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Organisations need to adopt a zero-trust approach

By Shannon Williams, Tue 19 Jan 2016
FYI, this story is more than a year old

Organisations need to change their attitudes when it comes to network security, and must acquire a zero trust approach to prevent disruption inside corporate networks.

That’s according to UXC Saltbush, who says new innovations are creating more opportunities for cyber criminals to get inside an organisation’s network.

“Managing information security for corporate networks has always been difficult,” says Clem Colman, principal consultant at UXC Saltbush.

“However, the ability to meaningfully inspect traffic coming in and out of the network isn’t keeping up with the threats. Innovations including web, digital, and cloud have accelerated the problem, giving cyber criminals new opportunities to attack,” he says.

“The other problem is that users no longer want to live inside the corporate network (the fortress, if you will); they want to access enterprise information and systems from wherever they are using whatever device they have on hand,” Colman explains.

“Also, the assets organisations are charged with protecting are also rapidly decamping beyond the castle gates into the cloud,” he says. “The battleground has moved and the challenge now is making sure organisations have the right capabilities in the right places for the next round.”

This challenge to deliver services securely anywhere and anytime means organisations need to decouple network security from network topology,” says Colman.

“In other words, the ability to protect assets, information, and users can no longer be contingent on them living inside the fortress; the protection needs to go with them to wherever they want to be or where market forces increasingly dictate they need to be.”

According to Colman, the first part of addressing this change is to avoid thinking of networks as being divided into trusted, untrusted, and semi-trusted.

“While such terminology isn’t entirely without value, those labels can lead to dangerous assumptions,” he says.

“For example, when a system in the trusted part of the network is compromised it can potentially leverage this trust to attack its neighbours. What’s more, it can usually do so without fear of being detected by the corporate defences, because they’re mostly focused on the boundary between trusted and untrusted parts of the network,” Colman explains.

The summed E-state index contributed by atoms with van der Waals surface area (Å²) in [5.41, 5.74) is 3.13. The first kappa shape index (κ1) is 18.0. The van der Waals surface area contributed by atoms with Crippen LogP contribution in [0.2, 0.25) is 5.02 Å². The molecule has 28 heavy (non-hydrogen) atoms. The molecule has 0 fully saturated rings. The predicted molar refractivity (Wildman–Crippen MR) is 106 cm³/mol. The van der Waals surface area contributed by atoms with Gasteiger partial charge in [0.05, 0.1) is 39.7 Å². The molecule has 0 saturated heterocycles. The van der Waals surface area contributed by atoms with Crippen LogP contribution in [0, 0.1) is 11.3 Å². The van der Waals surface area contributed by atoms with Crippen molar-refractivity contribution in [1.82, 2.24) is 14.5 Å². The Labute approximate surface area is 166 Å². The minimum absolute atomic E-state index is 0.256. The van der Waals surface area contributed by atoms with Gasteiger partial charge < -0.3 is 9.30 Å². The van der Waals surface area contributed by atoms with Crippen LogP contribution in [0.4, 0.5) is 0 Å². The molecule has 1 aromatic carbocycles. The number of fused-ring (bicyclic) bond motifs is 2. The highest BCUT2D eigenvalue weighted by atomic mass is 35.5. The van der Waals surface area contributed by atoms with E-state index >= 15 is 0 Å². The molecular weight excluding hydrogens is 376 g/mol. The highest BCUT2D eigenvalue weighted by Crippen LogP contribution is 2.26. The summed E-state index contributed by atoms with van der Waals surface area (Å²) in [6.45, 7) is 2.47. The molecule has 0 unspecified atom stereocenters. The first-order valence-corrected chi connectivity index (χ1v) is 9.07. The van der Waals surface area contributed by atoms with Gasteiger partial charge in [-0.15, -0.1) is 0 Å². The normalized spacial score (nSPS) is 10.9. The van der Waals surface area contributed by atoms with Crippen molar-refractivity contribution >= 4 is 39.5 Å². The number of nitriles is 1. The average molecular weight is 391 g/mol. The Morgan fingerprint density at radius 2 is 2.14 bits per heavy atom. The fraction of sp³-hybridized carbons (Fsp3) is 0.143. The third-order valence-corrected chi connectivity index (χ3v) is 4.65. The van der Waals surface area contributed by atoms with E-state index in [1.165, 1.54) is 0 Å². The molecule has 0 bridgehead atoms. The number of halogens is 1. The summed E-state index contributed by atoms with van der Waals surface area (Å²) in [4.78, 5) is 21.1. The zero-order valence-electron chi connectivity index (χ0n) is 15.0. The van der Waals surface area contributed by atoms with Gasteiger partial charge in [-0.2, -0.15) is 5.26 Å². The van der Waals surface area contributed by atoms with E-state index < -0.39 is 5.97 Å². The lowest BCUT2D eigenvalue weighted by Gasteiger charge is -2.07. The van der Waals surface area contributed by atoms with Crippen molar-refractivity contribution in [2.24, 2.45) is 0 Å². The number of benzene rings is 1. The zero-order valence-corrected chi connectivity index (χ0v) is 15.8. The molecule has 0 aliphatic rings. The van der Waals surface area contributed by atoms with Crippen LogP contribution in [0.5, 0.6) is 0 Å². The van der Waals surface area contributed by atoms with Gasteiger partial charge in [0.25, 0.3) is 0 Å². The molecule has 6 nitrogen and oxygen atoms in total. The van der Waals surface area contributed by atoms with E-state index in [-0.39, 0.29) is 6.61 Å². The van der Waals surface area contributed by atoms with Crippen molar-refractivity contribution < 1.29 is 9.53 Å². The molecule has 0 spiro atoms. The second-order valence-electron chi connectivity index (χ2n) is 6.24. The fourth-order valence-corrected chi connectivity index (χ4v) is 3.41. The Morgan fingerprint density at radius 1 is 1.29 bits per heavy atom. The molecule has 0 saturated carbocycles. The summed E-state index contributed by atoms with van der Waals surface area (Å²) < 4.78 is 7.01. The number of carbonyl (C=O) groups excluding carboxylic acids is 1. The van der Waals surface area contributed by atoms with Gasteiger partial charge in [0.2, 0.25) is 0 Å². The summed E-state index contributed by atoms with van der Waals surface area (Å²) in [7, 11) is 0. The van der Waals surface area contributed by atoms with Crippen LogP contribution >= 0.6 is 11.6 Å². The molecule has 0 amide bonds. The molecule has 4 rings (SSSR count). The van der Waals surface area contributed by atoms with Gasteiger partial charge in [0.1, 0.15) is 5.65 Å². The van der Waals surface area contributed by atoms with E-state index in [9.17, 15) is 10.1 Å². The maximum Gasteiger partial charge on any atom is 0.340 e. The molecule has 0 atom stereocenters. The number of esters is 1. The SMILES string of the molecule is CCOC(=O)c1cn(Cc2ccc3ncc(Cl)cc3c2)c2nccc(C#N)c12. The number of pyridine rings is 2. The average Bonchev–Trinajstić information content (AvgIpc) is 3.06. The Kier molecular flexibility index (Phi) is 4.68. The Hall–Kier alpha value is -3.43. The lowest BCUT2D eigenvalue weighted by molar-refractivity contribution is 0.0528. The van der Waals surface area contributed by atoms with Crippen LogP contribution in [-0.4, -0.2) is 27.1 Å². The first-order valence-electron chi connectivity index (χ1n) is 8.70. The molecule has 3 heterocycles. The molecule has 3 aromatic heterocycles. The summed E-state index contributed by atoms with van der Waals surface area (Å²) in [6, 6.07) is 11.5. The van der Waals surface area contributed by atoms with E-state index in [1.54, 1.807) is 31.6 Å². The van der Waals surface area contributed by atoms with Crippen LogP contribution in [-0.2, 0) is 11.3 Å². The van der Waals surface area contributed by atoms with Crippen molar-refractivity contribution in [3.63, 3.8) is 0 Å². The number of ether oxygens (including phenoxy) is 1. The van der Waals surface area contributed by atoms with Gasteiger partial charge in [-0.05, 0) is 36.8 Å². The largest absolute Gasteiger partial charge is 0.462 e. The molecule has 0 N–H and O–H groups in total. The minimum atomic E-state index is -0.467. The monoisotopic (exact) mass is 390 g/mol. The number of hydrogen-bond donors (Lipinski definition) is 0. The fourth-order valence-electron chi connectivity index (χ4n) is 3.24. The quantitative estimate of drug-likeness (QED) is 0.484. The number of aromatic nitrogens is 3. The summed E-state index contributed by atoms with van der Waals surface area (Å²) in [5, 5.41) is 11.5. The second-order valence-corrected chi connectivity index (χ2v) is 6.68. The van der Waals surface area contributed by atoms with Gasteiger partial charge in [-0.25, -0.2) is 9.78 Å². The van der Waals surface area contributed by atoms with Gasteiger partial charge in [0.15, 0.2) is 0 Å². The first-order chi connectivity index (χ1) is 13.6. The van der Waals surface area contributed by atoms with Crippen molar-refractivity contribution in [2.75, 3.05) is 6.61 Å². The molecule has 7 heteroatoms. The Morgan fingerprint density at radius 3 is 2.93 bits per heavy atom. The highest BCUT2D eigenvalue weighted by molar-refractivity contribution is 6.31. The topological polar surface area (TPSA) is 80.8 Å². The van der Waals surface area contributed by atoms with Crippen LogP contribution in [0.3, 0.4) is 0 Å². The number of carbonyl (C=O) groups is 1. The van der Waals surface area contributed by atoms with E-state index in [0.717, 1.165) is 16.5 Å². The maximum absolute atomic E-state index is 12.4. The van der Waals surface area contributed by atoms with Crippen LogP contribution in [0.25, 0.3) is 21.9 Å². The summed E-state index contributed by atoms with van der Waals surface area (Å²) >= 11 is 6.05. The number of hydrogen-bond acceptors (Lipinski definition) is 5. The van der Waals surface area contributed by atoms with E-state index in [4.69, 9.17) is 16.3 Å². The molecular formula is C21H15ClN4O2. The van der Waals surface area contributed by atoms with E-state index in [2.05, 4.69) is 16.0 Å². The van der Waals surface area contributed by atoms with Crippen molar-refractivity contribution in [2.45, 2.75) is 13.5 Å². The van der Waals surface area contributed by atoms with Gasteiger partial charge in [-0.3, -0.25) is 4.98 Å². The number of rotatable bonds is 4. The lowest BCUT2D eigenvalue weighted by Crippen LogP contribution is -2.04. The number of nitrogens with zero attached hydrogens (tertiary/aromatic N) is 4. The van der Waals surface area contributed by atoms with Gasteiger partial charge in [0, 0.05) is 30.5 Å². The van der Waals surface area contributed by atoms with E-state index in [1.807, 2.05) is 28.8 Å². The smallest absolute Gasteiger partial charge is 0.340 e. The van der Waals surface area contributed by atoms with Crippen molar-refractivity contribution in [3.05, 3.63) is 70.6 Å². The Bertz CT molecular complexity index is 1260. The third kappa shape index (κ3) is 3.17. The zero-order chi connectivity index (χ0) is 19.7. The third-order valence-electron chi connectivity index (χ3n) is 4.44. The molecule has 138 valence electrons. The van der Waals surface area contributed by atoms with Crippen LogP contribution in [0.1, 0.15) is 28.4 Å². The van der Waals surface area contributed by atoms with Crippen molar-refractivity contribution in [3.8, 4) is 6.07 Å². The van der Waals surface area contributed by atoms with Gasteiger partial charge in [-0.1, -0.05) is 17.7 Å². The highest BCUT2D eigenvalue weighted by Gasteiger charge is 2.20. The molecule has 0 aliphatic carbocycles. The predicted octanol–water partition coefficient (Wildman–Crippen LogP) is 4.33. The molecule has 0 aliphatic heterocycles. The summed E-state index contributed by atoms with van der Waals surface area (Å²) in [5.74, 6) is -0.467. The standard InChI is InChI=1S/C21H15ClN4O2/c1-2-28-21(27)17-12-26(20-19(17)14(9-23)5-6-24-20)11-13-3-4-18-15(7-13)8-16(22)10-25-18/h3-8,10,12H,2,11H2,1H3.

“A conceptual model to help organisations understand how to address this challenge is the Zero Trust Network,” he says.

The premise of Zero Trust is that trust shouldn’t be assumed between network actors regardless of location. It follows that protection should be applied to the smallest indivisible network actors such as laptops, smartphones, servers, desktops, and storage.

“Zero Trust gives organisations a model for addressing the existing security challenges within the fortress: you can’t trust your neighbours just because they live in the trusted zone of the network,” Colman explains.  

“Zero Trust also gives us a model for dealing with users and systems that live outside the fortress because its fundamental principle has universal applicability: every network participant needs to protect itself,” he says.

According to Colman, pressure from cloud, mobile workforces, and the changing nature of corporate networks is going to disrupt much of the existing, fortress-based approach to information security.

But the reality is, those defences have been crumbling for years, he says.

“Many IT security experts are responding by either trying to extend the fortress, or build more fortresses, and that strategy will remain valid in certain situations,” Colman explains.

“But Zero Trust offers organisations a model for consideration that treats the shortcomings of current security models and, equally importantly, positions them to support the likely future state of corporate networks.”

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